Though I by no means encounter rude staff at any of the courses I play, the friendly attitude and warm reception from the staff at Nakoma Golf Course was quite extraordinary. Maybe it was the fresh mountain air or maybe it’s something in the water, but everyone seemed extremely friendly and happy to be working there. It definitely started out my round on a positive note.
The 10th hole or Dragon Lagoon | Casey Glaubman
18 holes | par 72
Yardage | 4,833 to 6,908
Slope | 123 to 139
Ratings | 65.8 to 72.0
As I stepped out onto that first tee box, the positive feelings just kept coming. Since Nakoma means, The Dragon, about half the holes are given dragon-themed names along the lines of Dragon’s Lookout, Dragon’s Tail and Teeth of the Dragon. Just because of the names, it felt, and I mean this in the most complimentary way possible, as if I were playing on an enormous, beautifully designed miniature golf course. And, hey, who doesn’t like some levity in the morning?
“If there’s one hole that stood out among the rest in the great design,
it would have to be the … the aptly named Dragon Lagoon.”
The other half of the holes are named after things you’ll need to do well here with names like Hope, Faith and Perseverance. There’s something almost comical about struggling with a hole named Charity. For the record, that’s the beautiful par 4, hole 6 that features a massive dogleg. Trying to avoid laying it up on that hole is definitely not for the faint of heart; you’ll find yourself shooting over a thickly forested area, aiming for a narrow, tight fairway. It’s a difficult shot but, boy, is it fun to give it a go.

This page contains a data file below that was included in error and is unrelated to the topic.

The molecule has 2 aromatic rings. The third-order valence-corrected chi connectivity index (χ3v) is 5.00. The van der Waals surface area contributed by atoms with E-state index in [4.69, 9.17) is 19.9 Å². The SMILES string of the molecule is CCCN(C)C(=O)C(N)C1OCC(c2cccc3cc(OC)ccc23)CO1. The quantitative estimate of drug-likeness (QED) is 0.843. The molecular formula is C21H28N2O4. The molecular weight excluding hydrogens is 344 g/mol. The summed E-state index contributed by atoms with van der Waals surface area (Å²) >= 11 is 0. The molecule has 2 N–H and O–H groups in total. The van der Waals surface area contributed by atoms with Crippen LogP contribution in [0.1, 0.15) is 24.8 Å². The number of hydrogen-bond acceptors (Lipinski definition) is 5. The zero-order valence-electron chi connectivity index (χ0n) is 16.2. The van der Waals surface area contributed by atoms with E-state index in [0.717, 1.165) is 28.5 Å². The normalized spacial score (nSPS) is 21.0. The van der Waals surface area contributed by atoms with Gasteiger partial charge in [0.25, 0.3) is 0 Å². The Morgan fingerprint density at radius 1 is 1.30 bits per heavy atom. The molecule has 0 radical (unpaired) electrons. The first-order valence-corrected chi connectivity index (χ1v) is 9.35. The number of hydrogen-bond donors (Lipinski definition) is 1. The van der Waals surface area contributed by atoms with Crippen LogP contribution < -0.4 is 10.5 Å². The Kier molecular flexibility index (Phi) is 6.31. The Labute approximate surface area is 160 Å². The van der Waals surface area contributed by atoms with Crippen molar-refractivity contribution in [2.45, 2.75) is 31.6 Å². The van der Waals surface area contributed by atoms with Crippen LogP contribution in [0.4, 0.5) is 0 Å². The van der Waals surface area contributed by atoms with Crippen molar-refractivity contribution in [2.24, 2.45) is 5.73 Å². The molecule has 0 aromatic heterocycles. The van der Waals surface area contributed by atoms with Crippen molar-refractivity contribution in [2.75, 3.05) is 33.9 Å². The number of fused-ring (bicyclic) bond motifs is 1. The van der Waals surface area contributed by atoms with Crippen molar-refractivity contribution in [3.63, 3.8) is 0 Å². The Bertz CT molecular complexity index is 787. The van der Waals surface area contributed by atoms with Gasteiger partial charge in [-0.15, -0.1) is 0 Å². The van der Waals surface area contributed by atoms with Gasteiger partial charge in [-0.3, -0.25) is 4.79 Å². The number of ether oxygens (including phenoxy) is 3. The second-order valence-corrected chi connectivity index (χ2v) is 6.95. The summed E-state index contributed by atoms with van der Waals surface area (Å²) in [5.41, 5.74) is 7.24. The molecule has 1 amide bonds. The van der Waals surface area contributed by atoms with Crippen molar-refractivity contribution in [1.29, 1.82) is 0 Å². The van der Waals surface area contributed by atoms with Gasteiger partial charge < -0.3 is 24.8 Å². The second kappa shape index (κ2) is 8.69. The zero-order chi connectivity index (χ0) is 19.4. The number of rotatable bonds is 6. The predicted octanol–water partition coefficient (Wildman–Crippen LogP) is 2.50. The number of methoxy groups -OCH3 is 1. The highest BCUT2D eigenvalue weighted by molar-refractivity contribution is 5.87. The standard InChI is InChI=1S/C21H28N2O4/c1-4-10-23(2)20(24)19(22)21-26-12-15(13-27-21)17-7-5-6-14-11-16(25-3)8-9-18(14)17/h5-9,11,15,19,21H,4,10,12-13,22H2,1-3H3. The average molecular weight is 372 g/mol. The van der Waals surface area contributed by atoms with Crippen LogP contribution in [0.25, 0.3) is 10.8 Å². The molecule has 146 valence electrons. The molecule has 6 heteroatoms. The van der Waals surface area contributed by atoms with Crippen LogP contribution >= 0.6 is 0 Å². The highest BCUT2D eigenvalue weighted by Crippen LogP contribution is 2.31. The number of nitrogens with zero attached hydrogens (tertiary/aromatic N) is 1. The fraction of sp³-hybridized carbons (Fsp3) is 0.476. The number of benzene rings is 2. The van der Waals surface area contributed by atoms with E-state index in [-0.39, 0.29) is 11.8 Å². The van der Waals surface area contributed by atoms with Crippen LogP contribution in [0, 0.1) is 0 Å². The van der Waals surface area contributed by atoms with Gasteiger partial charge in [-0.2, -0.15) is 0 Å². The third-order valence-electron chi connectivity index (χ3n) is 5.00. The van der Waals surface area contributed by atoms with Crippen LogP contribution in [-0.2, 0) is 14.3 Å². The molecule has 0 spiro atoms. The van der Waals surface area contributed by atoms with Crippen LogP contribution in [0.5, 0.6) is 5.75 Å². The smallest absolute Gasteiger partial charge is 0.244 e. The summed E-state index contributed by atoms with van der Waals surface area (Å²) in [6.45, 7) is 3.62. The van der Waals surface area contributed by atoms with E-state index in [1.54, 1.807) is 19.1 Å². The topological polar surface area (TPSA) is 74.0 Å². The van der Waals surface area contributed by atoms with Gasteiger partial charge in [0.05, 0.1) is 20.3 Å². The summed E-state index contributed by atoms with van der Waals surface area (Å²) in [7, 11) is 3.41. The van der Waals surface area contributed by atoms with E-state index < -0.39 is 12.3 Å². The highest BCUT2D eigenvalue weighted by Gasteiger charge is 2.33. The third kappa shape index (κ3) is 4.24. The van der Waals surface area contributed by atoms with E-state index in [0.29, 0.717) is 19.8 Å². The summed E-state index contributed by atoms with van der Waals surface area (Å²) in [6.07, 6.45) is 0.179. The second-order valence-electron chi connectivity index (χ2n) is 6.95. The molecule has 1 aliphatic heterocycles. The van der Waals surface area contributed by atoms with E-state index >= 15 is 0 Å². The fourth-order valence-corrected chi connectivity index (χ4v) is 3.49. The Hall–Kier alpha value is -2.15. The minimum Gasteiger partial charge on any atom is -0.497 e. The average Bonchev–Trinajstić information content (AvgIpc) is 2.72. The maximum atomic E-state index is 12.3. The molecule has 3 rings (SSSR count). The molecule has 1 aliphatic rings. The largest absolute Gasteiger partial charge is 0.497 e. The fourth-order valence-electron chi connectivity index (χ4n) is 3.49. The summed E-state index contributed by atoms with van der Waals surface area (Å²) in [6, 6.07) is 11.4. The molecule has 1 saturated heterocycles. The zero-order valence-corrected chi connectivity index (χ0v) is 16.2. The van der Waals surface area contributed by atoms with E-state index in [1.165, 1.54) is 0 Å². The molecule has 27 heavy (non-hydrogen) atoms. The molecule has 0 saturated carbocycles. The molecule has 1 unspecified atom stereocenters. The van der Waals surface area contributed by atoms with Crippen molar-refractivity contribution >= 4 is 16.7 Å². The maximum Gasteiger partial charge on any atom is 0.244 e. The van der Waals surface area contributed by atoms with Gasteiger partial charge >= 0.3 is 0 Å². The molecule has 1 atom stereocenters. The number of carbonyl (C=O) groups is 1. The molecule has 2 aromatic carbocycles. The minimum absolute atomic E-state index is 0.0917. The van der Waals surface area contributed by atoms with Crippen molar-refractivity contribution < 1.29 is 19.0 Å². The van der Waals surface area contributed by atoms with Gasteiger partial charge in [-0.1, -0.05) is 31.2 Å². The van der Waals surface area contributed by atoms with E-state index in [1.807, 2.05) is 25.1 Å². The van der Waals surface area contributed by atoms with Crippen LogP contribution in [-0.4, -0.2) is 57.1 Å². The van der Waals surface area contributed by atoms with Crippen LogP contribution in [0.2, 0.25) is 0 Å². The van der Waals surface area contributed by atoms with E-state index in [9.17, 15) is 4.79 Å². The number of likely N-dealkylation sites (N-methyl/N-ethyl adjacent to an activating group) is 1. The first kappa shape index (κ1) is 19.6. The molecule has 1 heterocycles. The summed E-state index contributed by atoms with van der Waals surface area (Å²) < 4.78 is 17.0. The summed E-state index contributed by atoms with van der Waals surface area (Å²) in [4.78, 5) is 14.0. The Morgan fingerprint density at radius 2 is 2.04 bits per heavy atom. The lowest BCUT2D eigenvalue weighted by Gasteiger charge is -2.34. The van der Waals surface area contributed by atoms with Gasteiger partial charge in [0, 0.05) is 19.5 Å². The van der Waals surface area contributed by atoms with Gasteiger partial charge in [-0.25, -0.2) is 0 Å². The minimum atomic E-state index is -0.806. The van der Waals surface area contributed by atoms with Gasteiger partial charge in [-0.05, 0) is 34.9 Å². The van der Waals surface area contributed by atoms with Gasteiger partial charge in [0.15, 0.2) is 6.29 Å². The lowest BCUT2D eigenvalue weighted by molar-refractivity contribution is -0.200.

If there’s one hole that stood out among the rest in the great design, it would have to be the hole immediately after the turn, the par 4, hole 10: the aptly named Dragon Lagoon. Not only does this hole play amazingly, with a challenging curve, bunker setup and water feature, it’s also right in front of the clubhouse so everyone can watch your struggles.
From there, the rest of the course did not disappoint. Given that it’s a bit more remote, I probably shouldn’t have been surprised by the feeling of isolation from this course. But it felt like every hole was just winding further and further away from things, which is the perfect feeling when you’re trying to get lost in the course.
After a tough day of battling The Dragon, check out the FLoW Bar & Lounge for food and drinks or relax at The Spa for an unforgettable excursion. Lessons are available through the pro shop, and if you’re like me, you’ll probably feel as if you need some.
It’s easily worth the 1-hour drive from Tahoe.